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Access Control and Business Environment Structure

As part of implementing an access control strategy for your application, you must define your company's structure, outside partner relationships, and so on. You also define the types of data and objects that people will need to access and work with to perform their job functions. How you define the structure of your business environment directly impacts how access control applies to your users.

This section provides some background information about business environment structure. If your enterprise is large and complex, you can accurately reflect its structure as you set up your Siebel Business Applications. You can build multilevel hierarchies of organizations, divisions, and positions. You build a hierarchy by associating positions, for example, with other positions through parent-child relationships.

Defining your business environment structure involves setting up the elements shown in Table 24.

Table 24. Elements of Business Environment Structure



Subunits of your company's (or partner company's) organizations. Used to set default currencies. Can be used in Actuate reports. Not used to control visibility of data.



The major parts or entities that make up your company (or your partner companies). Used to control visibility of data. See About Organization Access Control.



Control the data set (records) to which a user has access. See About Position Access Control.



Control the views to which a user has access.



Individual users in your company and in partner companies who have access to your company's data.

You can set up divisions, organizations, positions, responsibilities, and employees in any order. You can also associate these types of records with one another in a variety of ways. For example, to link a responsibility and an employee, you can associate the employee with the responsibility from the responsibility record, or you can associate the responsibility with the employee from the employee record.

NOTE:  Because organizations are based on divisions, it may be best to create your hierarchy of divisions first, and then to determine which of these divisions will be designated as organizations.

CAUTION:  Changing your company structure—such as positions and divisions—can cause Siebel Remote components (Transaction Router) to reevaluate access control for all objects related to the objects that have changed. This can result in diminished performance. For more information, see Siebel Remote and Replication Manager Administration Guide.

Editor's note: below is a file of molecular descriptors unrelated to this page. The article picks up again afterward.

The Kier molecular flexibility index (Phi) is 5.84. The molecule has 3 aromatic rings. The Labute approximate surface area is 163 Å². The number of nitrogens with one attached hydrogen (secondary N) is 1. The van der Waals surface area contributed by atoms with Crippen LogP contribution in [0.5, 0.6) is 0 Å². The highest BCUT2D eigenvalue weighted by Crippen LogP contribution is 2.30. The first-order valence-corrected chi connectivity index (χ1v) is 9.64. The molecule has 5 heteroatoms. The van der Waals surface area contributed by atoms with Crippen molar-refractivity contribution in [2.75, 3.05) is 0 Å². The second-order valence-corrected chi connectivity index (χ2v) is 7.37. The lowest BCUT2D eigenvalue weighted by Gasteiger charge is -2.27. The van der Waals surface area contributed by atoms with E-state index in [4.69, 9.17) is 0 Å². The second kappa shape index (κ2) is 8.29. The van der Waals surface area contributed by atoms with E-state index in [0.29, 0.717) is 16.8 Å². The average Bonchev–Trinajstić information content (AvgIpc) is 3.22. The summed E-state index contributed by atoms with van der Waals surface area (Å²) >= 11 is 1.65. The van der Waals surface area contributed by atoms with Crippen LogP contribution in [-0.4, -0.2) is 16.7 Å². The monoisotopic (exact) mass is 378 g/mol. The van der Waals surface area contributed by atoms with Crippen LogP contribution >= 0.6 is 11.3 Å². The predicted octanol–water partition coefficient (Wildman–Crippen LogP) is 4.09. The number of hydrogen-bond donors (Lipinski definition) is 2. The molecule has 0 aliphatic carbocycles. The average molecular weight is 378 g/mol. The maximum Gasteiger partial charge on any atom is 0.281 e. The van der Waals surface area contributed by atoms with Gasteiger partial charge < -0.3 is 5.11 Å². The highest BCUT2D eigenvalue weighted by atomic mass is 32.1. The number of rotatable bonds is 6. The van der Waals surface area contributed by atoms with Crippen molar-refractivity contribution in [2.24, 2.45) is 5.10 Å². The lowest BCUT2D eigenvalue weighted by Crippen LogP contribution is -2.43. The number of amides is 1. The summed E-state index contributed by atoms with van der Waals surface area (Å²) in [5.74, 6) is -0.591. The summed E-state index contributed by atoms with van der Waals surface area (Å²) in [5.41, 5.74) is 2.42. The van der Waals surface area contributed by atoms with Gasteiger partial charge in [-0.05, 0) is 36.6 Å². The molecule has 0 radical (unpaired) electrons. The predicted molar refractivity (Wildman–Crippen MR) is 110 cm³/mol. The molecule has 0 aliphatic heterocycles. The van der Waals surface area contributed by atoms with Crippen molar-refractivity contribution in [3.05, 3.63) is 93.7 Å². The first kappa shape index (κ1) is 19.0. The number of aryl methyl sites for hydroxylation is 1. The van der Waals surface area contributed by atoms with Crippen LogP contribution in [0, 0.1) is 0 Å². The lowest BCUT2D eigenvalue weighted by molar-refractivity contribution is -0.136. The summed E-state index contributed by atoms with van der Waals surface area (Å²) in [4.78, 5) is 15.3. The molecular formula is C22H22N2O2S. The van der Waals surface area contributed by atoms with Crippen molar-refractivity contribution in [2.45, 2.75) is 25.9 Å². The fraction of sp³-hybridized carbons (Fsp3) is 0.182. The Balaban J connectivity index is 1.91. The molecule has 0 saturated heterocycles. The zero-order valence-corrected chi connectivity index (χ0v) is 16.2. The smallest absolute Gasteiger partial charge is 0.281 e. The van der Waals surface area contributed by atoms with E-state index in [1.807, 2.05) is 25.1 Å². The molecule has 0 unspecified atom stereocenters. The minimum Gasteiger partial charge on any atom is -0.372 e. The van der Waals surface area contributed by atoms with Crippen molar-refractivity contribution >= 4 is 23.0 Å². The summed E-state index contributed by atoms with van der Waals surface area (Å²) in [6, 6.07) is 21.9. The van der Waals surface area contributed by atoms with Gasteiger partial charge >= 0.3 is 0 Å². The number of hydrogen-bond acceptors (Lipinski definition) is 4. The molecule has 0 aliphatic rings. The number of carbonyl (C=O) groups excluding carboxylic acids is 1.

Benefits of Multiple Organizations

Using organizations provides the following benefits:

  • It allows your company to partition itself into logical groups, and then display information appropriate to each of those groups.
  • It provides the ability to limit visibility (access) to data based on the organization to which positions are assigned.
  • It affects both customer data (accounts, opportunities, service requests, and so on) and master data (price lists, literature, and so on).
  • It allows you to assign skills to organizations, which allows Assignment Manager to make assignments based on organization.
  • It allows you to set up multitenancy for call centers. For more information, see Siebel Communications Server Administration Guide.

Deciding Whether to Set Up Multiple Organizations

If your Siebel application is already deployed and you do not need to change your users' visibility (access), your company may not need more organizations. Some circumstances where your company could benefit from multiple organizations are as follows:

  • Internal business units. If you have a small number of distinct internal business units, you may want to use organizations to support specific versions of a limited number of data entities such as products and price lists.
  • Complex global enterprise. If you have a full-scale global enterprise that encompasses multiple internal and external businesses, each of which is made up of multiple business units, your company will benefit from implementing organizations. In this circumstance, some data should be available only to some business units, while other information must be shared at the corporate level.
  • Internal and external units. If your company shares data with external partner companies, you can set up each of these companies as an organization. You may make fewer views available to these external organizations than to your internal organizations. You may also configure the employee drop-down list so that it shows only employees who belong to the user's organization.
  • Different rules for business units. If you would like to make different Siebel Assignment Manager or Siebel Workflow rules apply to different parts of your company, then your company will benefit from implementing organizations. For example, a company might want some Assignment Manager rules to apply to a telesales organization and other rules to apply to customers of its Web site.
  • Web-enabled enterprise. If you have customers that log in through a Web site, you can set up a customer organization to control their access to views and data. If you have channel partners who log in through a Web site, you set up channel partner organizations to control their access.

    For more information on using organizations with Siebel customer and partner applications, see Siebel Partner Relationship Management Administration Guide.

Security Guide for Siebel Business Applications